Geometric Pottery

The Geometric style appeared from 900 BC and favoured the rectangular space on the main body of the vase between the handles. Bold linear designs (perhaps influenced by contemporary basketwork and weaving styles) appeared in this space with vertical line decoration on either side.

It was in this period that the Meander design first appeared (perhaps inspired by the practice of wrapping leaves around the rims of metal bowls), destined to become forever associated with Greece. The lower portion of Geometric vessels were often painted in black and separated from the rest of the vase using horizontal lines.

Geometric Attic amphora featuring
a typical funeral scene
8th cent. B.C. National Archaeological Museum, Athens
Geometric Athenian kantharos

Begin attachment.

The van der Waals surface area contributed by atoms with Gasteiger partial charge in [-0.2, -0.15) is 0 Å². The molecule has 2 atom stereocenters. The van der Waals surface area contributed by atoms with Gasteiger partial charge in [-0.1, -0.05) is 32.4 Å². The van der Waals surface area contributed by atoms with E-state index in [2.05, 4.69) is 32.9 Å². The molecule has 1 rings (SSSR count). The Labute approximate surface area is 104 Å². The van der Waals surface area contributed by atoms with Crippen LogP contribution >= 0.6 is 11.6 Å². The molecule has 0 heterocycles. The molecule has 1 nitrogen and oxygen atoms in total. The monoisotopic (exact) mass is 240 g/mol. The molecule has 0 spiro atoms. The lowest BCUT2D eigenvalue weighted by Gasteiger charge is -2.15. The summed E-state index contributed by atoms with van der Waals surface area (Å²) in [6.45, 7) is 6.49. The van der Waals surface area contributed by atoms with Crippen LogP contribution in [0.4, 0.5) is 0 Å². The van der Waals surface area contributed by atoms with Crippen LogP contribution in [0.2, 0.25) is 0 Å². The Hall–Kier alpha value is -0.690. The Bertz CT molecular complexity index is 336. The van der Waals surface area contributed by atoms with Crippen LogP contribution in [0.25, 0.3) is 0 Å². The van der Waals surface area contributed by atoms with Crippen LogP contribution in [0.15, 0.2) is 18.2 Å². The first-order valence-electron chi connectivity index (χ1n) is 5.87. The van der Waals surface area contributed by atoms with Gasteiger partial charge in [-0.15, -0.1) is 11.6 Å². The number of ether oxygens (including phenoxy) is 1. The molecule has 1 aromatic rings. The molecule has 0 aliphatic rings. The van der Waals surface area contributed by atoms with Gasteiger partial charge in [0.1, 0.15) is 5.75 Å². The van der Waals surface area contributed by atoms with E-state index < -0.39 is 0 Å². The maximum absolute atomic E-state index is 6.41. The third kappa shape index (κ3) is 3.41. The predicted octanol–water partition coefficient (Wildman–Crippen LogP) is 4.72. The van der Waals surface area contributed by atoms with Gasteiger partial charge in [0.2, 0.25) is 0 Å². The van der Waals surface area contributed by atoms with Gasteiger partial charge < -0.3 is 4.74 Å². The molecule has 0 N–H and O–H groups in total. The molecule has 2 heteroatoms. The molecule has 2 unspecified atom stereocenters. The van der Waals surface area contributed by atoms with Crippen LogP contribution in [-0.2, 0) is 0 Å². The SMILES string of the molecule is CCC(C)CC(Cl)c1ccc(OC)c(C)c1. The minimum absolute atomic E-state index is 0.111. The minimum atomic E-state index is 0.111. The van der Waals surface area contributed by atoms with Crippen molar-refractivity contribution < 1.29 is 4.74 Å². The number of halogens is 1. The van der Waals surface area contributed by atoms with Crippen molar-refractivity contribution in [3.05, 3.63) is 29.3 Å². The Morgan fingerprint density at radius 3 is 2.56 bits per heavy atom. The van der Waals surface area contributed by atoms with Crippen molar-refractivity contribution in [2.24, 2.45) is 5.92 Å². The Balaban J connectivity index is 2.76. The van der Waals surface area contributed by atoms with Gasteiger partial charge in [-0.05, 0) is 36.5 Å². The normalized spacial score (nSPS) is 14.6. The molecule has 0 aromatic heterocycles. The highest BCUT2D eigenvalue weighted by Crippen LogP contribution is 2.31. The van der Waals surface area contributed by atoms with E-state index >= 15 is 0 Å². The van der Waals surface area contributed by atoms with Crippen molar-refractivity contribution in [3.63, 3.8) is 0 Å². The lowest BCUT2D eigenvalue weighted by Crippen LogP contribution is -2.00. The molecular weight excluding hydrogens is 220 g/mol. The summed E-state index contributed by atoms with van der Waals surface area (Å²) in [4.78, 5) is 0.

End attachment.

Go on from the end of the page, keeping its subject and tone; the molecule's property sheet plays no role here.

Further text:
8th century B.C. Copenhagen, Denmark.

The Geometric style was characterized by deep symbolism. Bodies and limbs were represented by triangles.

Thousand of brush strokes were applied to cover the entire surface of the vase with figures, rosettes, meanders, cross hatching and spirals.

The design was arranged in horizontal bands. Paintings on the natural ceramic colour with a lustrous brown glaze, as had been the case with the Minoan vases, created the decoration.

Statuettes of birds or horses or miniature vases were often used for handles to the lids.

Geometric oinochoe
About 8th century B.C National Archaelogical Museum, Athens.
Geometric Rhodian oinochoe
in the orientalizing style
7th century B.C National Archaelogical Museum, Athens

Towards the end of the period, in the 7th century BCE, the so-called Orientalizing style became popular in Corinth. With its eastern trade connections, the city appropriated the stylised plants (e.g. lotus, palm, and the tree of life), animal friezes (e.g. lions), and curved lines of Egyptian and Assyrian pottery to produce its own unique Greek version.